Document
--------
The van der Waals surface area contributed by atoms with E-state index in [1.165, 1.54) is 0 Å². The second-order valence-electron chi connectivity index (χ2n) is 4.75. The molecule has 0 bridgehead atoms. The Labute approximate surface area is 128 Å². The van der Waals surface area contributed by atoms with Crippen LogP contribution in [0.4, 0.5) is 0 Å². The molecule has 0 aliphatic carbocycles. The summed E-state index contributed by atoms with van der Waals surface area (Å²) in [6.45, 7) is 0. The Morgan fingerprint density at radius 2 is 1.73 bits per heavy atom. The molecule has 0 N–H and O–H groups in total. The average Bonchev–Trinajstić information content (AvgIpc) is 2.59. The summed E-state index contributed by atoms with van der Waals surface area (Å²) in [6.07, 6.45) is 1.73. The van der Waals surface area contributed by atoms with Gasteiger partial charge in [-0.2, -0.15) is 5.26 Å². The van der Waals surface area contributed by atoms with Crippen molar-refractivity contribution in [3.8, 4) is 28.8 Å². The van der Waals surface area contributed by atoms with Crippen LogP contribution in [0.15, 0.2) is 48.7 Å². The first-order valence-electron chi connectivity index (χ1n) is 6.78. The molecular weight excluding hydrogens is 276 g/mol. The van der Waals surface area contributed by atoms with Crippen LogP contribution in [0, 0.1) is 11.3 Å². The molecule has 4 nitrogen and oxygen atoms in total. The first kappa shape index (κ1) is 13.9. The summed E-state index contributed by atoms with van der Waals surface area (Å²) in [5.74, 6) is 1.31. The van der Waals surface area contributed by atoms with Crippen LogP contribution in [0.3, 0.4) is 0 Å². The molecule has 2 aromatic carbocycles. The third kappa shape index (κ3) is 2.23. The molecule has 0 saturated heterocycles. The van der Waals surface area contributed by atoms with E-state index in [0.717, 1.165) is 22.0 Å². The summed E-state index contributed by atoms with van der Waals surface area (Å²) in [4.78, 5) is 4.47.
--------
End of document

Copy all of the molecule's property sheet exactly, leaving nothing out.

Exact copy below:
The van der Waals surface area contributed by atoms with E-state index in [1.165, 1.54) is 0 Å². The second-order valence-electron chi connectivity index (χ2n) is 4.75. The molecule has 0 bridgehead atoms. The Labute approximate surface area is 128 Å². The van der Waals surface area contributed by atoms with Crippen LogP contribution in [0.4, 0.5) is 0 Å². The molecule has 0 aliphatic carbocycles. The summed E-state index contributed by atoms with van der Waals surface area (Å²) in [6.45, 7) is 0. The Morgan fingerprint density at radius 2 is 1.73 bits per heavy atom. The molecule has 0 N–H and O–H groups in total. The average Bonchev–Trinajstić information content (AvgIpc) is 2.59. The summed E-state index contributed by atoms with van der Waals surface area (Å²) in [6.07, 6.45) is 1.73. The van der Waals surface area contributed by atoms with Gasteiger partial charge in [-0.2, -0.15) is 5.26 Å². The van der Waals surface area contributed by atoms with Crippen molar-refractivity contribution in [3.8, 4) is 28.8 Å². The van der Waals surface area contributed by atoms with Crippen LogP contribution in [0.15, 0.2) is 48.7 Å². The first-order valence-electron chi connectivity index (χ1n) is 6.78. The molecular weight excluding hydrogens is 276 g/mol. The van der Waals surface area contributed by atoms with Crippen LogP contribution in [0, 0.1) is 11.3 Å². The molecule has 4 nitrogen and oxygen atoms in total. The first kappa shape index (κ1) is 13.9. The summed E-state index contributed by atoms with van der Waals surface area (Å²) in [5.74, 6) is 1.31. The van der Waals surface area contributed by atoms with Crippen LogP contribution in [0.3, 0.4) is 0 Å². The molecule has 2 aromatic carbocycles. The third kappa shape index (κ3) is 2.23. The molecule has 0 saturated heterocycles. The van der Waals surface area contributed by atoms with E-state index in [0.717, 1.165) is 22.0 Å². The summed E-state index contributed by atoms with van der Waals surface area (Å²) in [4.78, 5) is 4.47.